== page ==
Communities

Writing
Writing
Codidact Meta
Codidact Meta
The Great Outdoors
The Great Outdoors
Photography & Video
Photography & Video
Scientific Speculation
Scientific Speculation
Cooking
Cooking
Electrical Engineering
Electrical Engineering
Judaism
Judaism
Languages & Linguistics
Languages & Linguistics
Software Development
Software Development
Mathematics
Mathematics
Christianity
Christianity
Code Golf
Code Golf
Music
Music
Physics
Physics
Linux Systems
Linux Systems
Power Users
Power Users
Tabletop RPGs
Tabletop RPGs
Community Proposals
Community Proposals
tag:snake search within a tag
answers:0 unanswered questions
user:xxxx search by author id
score:0.5 posts with 0.5+ score
"snake oil" exact phrase
votes:4 posts with 4+ votes
created:<1w created < 1 week ago
post_type:xxxx type of post
Search help
Notifications
Mark all as read See all your notifications »
Q&A

Comments on How to extract string from file, run filter, and replace in file with new value?

Parent

How to extract string from file, run filter, and replace in file with new value?

+4
−0

TASK

I am coding up ebooks to a specific standard, and have a script that converts a string into the correct titlecase for this publisher. When working with some public domain source files, one often gets this for a chapter title string:

   <p>HERE IS MY TITLE</p>

Using VSCodium (FOSS VS Code alternative), I can open each file, select the string between the p tags, then run the titlecase script with a hotkey that I've assigned it to. I end up with

   <p>Here Is My Title</p>

(VSCodium's native titlecase filter isn't up to this job.) I save the file, and go on to the next one.

If you only have a few of these to do, that's fine. But sometimes there can be dozens, and it gets very tedious.

QUESTION

Is there a way that I can script this? I have scratched my head over both awk and sed, thinking that these are my prime options. But (as a rank amateur) I cannot work out how to:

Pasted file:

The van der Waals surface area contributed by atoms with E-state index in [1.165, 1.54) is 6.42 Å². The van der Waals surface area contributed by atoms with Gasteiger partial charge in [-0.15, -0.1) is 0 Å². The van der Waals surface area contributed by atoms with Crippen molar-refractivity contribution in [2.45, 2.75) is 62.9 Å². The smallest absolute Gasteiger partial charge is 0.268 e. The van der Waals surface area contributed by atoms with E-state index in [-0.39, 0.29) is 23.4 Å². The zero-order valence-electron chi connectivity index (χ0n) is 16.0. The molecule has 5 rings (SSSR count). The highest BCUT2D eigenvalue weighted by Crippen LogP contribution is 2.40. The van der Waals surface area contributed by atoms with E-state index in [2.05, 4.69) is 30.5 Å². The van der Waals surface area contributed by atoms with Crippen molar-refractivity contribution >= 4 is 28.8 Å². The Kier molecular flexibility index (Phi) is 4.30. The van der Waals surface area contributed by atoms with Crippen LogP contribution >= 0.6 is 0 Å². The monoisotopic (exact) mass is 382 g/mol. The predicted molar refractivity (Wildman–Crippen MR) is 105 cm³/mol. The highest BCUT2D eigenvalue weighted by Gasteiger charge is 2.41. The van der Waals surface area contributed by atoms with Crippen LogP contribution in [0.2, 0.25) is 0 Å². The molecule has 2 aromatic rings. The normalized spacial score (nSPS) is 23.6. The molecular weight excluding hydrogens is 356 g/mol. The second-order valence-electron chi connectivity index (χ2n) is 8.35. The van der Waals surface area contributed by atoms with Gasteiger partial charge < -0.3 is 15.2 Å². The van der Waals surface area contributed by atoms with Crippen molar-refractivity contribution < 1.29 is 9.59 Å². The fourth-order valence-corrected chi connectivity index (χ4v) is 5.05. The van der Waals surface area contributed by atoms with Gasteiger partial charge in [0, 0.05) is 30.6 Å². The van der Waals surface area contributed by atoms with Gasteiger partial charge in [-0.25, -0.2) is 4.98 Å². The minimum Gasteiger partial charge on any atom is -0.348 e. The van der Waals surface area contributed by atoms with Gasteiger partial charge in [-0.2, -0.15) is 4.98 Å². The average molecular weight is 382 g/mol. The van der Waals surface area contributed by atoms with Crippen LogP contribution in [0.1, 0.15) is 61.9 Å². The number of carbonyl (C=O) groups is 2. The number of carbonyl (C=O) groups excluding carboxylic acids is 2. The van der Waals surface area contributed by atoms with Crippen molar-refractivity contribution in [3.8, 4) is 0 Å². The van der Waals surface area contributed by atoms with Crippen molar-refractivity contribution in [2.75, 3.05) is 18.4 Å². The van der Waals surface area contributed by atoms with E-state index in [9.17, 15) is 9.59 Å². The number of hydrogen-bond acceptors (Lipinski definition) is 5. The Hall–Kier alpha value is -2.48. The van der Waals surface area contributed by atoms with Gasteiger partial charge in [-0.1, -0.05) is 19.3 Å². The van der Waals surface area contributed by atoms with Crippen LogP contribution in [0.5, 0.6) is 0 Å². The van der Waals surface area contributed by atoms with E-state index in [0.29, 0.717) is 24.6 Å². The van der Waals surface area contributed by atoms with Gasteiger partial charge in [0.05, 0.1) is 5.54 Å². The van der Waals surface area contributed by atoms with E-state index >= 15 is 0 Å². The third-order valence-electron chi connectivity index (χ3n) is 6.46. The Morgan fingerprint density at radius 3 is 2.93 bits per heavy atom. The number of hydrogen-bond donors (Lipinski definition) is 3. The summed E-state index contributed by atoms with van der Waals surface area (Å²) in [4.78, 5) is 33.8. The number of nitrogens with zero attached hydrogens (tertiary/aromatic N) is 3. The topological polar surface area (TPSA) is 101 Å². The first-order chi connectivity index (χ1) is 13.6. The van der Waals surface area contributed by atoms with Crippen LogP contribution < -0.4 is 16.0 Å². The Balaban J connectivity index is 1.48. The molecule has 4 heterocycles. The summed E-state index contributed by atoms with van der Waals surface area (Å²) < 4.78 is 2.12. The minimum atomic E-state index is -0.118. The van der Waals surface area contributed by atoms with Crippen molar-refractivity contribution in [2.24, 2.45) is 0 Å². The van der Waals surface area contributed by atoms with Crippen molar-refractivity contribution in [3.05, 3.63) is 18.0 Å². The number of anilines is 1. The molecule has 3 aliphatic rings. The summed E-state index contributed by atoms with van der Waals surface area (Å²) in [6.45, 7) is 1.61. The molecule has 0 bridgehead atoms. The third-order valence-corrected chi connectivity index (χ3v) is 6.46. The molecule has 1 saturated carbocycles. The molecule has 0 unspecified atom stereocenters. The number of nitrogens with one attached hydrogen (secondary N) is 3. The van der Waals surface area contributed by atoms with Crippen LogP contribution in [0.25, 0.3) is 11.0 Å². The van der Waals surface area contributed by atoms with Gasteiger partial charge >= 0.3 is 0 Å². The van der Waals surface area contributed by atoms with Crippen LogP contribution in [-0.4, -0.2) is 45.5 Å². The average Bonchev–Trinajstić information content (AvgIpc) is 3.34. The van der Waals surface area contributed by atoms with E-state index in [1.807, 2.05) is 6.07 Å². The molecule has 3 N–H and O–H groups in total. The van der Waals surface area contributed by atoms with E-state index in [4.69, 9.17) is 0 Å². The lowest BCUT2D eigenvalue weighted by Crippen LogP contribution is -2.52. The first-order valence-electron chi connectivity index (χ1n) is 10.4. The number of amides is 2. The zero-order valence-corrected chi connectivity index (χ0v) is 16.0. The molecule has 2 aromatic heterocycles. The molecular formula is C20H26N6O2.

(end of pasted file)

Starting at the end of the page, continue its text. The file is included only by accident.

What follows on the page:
1. iterate through all chapter-*.xhtml files in a directory,
  2. extract my string (ALWAYS line 12 in the file, only string on line, between <p>...</p> tags),
  3. run my "external" titlecase filter on that string,
  4. replace the new string for the original one in the source file,
  5. for all those files. :)

(The step in bold is the one that is my biggest stumbling block.)

UPDATE: Note that for my titlecase filter, ONLY the string between the tags can be used, so that step #2 (extracting the string) is mandatory. Both the answers so far look very promising, but is it possible to do something like e.g. a regex on sed -n '12p' in one answer?

The other answer suggests using pup although it would be helpful not to need extra packages if a simple regex would do.

UPDATE 2: for "real" data, one could download the ZIP of this commit in a Github repo - the files in question are found at: /src/epub/text/chapter-*.xhtml = the 12th line of every "chapter-nn.xhtml" file.

History
Why does this post require moderator attention?
You might want to add some details to your flag.
Why should this post be closed?

0 comment threads

Post
+1
−0

Both replies, at different points, provided the basis for this working script. Assuming that the 12th line of file has something like:

    <p>HERE IS MY TITLE</p>

where HERE... begins at column 8 (I need to omit the opening <p> tag, as noted in the original post), then:

for filename in chapter-*.xhtml; do
    new12=$(sed -n '12p' "$filename" | cut -b 8- | se titlecase -n)
    sed -i -e '12s#^\(.*<p>\).*#'"\1$new12"'#g' "$filename"
  done

The two middle lines work this way:

Line 2:

  • sed -n '12p' "$filename" = print the 12th line of the file
  • cut -b 8- = "cut" from the 8th column, so in this example, passing the string HERE IS MY TITLE</p> to the pipe
  • se titlecase -n = run the titlecase script (-n prevents it from generating a "newline")
  • all that assigned to $new12.

Line 3

  • sed -i -e '12s#^\(.*<p>\).*#'"\1$new12"'#g' = replace original line 12, capturing the first part of the line, up to the opening <p> in a backreference group, so \1 in the "replace", combined with the $new12 value.

Produces:

    <p>Here Is My Title</p>

in "$filename". Done. :)

History
Why does this post require moderator attention?
You might want to add some details to your flag.

1 comment thread

Command substitution `$(...)` already strips the trailing newline. (1 comment)
Command substitution `$(...)` already strips the trailing newline.
alx‭ wrote 6 months ago · edited 6 months ago

Command substitution $(...) already strips the trailing newline. You don't need -n.

See https://pubs.opengroup.org/onlinepubs/9699919799/utilities/V3_chap02.html#tag_18_06_03.

Quoting POSIX:

... removing sequences of one or more <newline> characters at the end of the substitution.